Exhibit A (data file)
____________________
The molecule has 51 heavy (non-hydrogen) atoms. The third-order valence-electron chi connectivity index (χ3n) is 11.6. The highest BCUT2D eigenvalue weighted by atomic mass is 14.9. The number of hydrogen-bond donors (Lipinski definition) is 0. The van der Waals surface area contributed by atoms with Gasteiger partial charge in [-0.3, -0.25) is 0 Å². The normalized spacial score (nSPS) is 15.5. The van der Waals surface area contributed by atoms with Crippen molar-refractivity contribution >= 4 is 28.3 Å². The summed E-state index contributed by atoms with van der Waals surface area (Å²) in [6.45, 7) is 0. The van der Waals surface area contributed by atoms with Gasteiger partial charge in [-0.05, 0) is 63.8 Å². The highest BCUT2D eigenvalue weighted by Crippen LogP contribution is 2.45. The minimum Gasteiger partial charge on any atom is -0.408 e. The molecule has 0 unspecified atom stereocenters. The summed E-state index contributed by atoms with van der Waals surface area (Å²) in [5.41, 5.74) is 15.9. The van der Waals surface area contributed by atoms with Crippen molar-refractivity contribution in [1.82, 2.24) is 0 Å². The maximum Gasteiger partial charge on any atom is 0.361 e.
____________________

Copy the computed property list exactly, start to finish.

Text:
The molecule has 51 heavy (non-hydrogen) atoms. The third-order valence-electron chi connectivity index (χ3n) is 11.6. The highest BCUT2D eigenvalue weighted by atomic mass is 14.9. The number of hydrogen-bond donors (Lipinski definition) is 0. The van der Waals surface area contributed by atoms with Gasteiger partial charge in [-0.3, -0.25) is 0 Å². The normalized spacial score (nSPS) is 15.5. The van der Waals surface area contributed by atoms with Crippen molar-refractivity contribution >= 4 is 28.3 Å². The summed E-state index contributed by atoms with van der Waals surface area (Å²) in [6.45, 7) is 0. The van der Waals surface area contributed by atoms with Gasteiger partial charge in [-0.05, 0) is 63.8 Å². The highest BCUT2D eigenvalue weighted by Crippen LogP contribution is 2.45. The minimum Gasteiger partial charge on any atom is -0.408 e. The molecule has 0 unspecified atom stereocenters. The summed E-state index contributed by atoms with van der Waals surface area (Å²) in [5.41, 5.74) is 15.9. The van der Waals surface area contributed by atoms with Crippen molar-refractivity contribution in [1.82, 2.24) is 0 Å². The maximum Gasteiger partial charge on any atom is 0.361 e.